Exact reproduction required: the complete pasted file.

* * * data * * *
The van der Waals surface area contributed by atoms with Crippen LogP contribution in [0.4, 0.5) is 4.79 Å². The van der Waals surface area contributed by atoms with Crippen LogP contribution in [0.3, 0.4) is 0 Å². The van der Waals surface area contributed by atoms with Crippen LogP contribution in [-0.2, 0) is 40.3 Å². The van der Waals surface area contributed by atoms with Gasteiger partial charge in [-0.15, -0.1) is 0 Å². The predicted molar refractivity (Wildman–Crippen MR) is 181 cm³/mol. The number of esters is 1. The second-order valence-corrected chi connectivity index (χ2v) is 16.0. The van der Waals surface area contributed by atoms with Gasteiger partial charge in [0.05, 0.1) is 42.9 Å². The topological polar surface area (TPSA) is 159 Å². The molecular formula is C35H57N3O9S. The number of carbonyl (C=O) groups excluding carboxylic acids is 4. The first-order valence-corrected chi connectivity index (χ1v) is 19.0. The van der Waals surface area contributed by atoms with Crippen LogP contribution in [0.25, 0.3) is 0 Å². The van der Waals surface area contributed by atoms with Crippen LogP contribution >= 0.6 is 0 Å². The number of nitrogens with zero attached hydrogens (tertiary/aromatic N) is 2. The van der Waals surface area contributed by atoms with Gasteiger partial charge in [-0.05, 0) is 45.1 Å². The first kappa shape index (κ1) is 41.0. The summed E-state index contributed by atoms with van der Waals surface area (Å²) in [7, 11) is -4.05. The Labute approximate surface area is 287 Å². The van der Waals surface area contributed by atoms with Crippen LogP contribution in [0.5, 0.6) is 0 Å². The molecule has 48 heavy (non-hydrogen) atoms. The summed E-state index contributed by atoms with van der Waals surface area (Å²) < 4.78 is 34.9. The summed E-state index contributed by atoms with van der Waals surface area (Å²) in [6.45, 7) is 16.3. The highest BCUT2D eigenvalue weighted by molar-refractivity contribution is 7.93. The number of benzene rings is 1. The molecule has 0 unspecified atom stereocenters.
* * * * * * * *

The van der Waals surface area contributed by atoms with Crippen LogP contribution in [0.4, 0.5) is 4.79 Å². The van der Waals surface area contributed by atoms with Crippen LogP contribution in [0.3, 0.4) is 0 Å². The van der Waals surface area contributed by atoms with Crippen LogP contribution in [-0.2, 0) is 40.3 Å². The van der Waals surface area contributed by atoms with Gasteiger partial charge in [-0.15, -0.1) is 0 Å². The predicted molar refractivity (Wildman–Crippen MR) is 181 cm³/mol. The number of esters is 1. The second-order valence-corrected chi connectivity index (χ2v) is 16.0. The van der Waals surface area contributed by atoms with Gasteiger partial charge in [0.05, 0.1) is 42.9 Å². The topological polar surface area (TPSA) is 159 Å². The molecular formula is C35H57N3O9S. The number of carbonyl (C=O) groups excluding carboxylic acids is 4. The first-order valence-corrected chi connectivity index (χ1v) is 19.0. The van der Waals surface area contributed by atoms with Crippen LogP contribution in [0.25, 0.3) is 0 Å². The van der Waals surface area contributed by atoms with Crippen LogP contribution >= 0.6 is 0 Å². The number of nitrogens with zero attached hydrogens (tertiary/aromatic N) is 2. The van der Waals surface area contributed by atoms with Gasteiger partial charge in [-0.05, 0) is 45.1 Å². The first kappa shape index (κ1) is 41.0. The summed E-state index contributed by atoms with van der Waals surface area (Å²) in [7, 11) is -4.05. The Labute approximate surface area is 287 Å². The van der Waals surface area contributed by atoms with Crippen LogP contribution in [0.5, 0.6) is 0 Å². The molecule has 48 heavy (non-hydrogen) atoms. The summed E-state index contributed by atoms with van der Waals surface area (Å²) < 4.78 is 34.9. The summed E-state index contributed by atoms with van der Waals surface area (Å²) in [6.45, 7) is 16.3. The highest BCUT2D eigenvalue weighted by molar-refractivity contribution is 7.93. The number of benzene rings is 1. The molecule has 0 unspecified atom stereocenters.